What does our #Writing bring us?

Ursula K Le Guin is one of my much-loved authors. 

I loved the Left Hand of Darkness when I first read it more than a decade ago, and I adore her Earthsea series.

Last week, I saw her acceptance speech for her National Award, and it made me tear up just a little bit, especially the last part:

Books aren’t just commodities; the profit motive is often in
conflict with the aims of art. We live in capitalism, its power seems
inescapable – but then, so did the divine right of kings. Any human
power can be resisted and changed by human beings. Resistance and change
often begin in art. Very often in our art, the art of words.

I’ve had a long career as a writer, and a good one, in good company.
Here at the end of it, I don’t want to watch American literature get
sold down the river. We who live by writing and publishing want and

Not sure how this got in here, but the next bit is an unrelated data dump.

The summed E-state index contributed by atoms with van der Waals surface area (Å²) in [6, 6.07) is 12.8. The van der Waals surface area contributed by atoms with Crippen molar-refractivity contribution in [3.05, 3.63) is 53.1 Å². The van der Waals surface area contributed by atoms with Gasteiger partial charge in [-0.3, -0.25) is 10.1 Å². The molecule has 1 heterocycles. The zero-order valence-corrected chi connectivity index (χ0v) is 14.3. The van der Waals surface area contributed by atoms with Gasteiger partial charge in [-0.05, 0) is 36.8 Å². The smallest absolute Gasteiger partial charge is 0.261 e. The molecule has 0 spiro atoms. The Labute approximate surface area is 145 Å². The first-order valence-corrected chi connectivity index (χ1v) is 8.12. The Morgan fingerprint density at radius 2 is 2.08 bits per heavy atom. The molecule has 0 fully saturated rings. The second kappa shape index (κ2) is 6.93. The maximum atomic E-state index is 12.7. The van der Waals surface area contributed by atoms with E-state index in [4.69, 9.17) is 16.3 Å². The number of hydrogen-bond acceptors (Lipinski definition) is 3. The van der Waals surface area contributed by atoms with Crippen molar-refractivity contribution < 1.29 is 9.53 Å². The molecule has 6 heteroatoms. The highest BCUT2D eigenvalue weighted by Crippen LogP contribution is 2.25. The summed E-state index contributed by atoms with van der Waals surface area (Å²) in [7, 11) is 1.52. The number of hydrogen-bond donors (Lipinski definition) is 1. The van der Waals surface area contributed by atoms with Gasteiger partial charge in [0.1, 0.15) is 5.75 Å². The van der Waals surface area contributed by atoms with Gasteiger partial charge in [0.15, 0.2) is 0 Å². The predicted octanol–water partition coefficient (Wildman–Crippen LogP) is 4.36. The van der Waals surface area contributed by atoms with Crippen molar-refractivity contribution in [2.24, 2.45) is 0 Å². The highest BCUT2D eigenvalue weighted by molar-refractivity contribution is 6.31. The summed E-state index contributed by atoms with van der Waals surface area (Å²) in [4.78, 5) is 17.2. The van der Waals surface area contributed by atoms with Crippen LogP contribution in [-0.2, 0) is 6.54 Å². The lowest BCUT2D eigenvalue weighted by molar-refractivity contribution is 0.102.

should demand our fair share of the proceeds; but the name of our
beautiful reward isn’t profit. Its name is freedom.

Read anything by Ursula Le Guin? Do you agree with what she says?

I love comments, and I always visit back. Blogging is all about being a part of a community, and communities are about communication! Tweet me up @damyantig !

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  1. Li

    Great literature contains themes which are common among all humans – love, war, pathos, greed, struggle and victory. It allows people from all walks of life to experience the cultures and the lives of others. Literacy – and education – are the building blocks of a free and civil society. That is why censorship and banning of books have been used throughout history by people/groups to try and control others.

  2. Birgit

    Freedom to read what we wish and hold an actual book and the freedom to hear our views should never be undervalued